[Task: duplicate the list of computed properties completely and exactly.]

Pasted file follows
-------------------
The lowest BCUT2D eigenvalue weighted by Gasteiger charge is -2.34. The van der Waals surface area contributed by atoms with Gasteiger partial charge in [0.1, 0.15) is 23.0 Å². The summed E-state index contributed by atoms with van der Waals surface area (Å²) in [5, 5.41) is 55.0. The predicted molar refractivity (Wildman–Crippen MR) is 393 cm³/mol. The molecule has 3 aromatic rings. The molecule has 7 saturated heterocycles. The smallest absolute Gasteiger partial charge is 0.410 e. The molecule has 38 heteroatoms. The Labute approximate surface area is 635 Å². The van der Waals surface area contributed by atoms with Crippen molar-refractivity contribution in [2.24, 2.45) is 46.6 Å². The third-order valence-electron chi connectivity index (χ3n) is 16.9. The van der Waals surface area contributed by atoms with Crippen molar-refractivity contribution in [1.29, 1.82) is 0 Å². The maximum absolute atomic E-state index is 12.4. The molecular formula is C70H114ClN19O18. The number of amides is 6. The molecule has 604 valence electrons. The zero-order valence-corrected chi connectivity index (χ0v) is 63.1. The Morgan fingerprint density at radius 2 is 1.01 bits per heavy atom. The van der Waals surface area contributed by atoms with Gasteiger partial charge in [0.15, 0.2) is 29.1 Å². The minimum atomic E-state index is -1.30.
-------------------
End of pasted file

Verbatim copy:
The lowest BCUT2D eigenvalue weighted by Gasteiger charge is -2.34. The van der Waals surface area contributed by atoms with Gasteiger partial charge in [0.1, 0.15) is 23.0 Å². The summed E-state index contributed by atoms with van der Waals surface area (Å²) in [5, 5.41) is 55.0. The predicted molar refractivity (Wildman–Crippen MR) is 393 cm³/mol. The molecule has 3 aromatic rings. The molecule has 7 saturated heterocycles. The smallest absolute Gasteiger partial charge is 0.410 e. The molecule has 38 heteroatoms. The Labute approximate surface area is 635 Å². The van der Waals surface area contributed by atoms with Crippen molar-refractivity contribution in [2.24, 2.45) is 46.6 Å². The third-order valence-electron chi connectivity index (χ3n) is 16.9. The van der Waals surface area contributed by atoms with Crippen molar-refractivity contribution in [1.29, 1.82) is 0 Å². The maximum absolute atomic E-state index is 12.4. The molecular formula is C70H114ClN19O18. The number of amides is 6. The molecule has 604 valence electrons. The zero-order valence-corrected chi connectivity index (χ0v) is 63.1. The Morgan fingerprint density at radius 2 is 1.01 bits per heavy atom. The van der Waals surface area contributed by atoms with Gasteiger partial charge in [0.15, 0.2) is 29.1 Å². The minimum atomic E-state index is -1.30.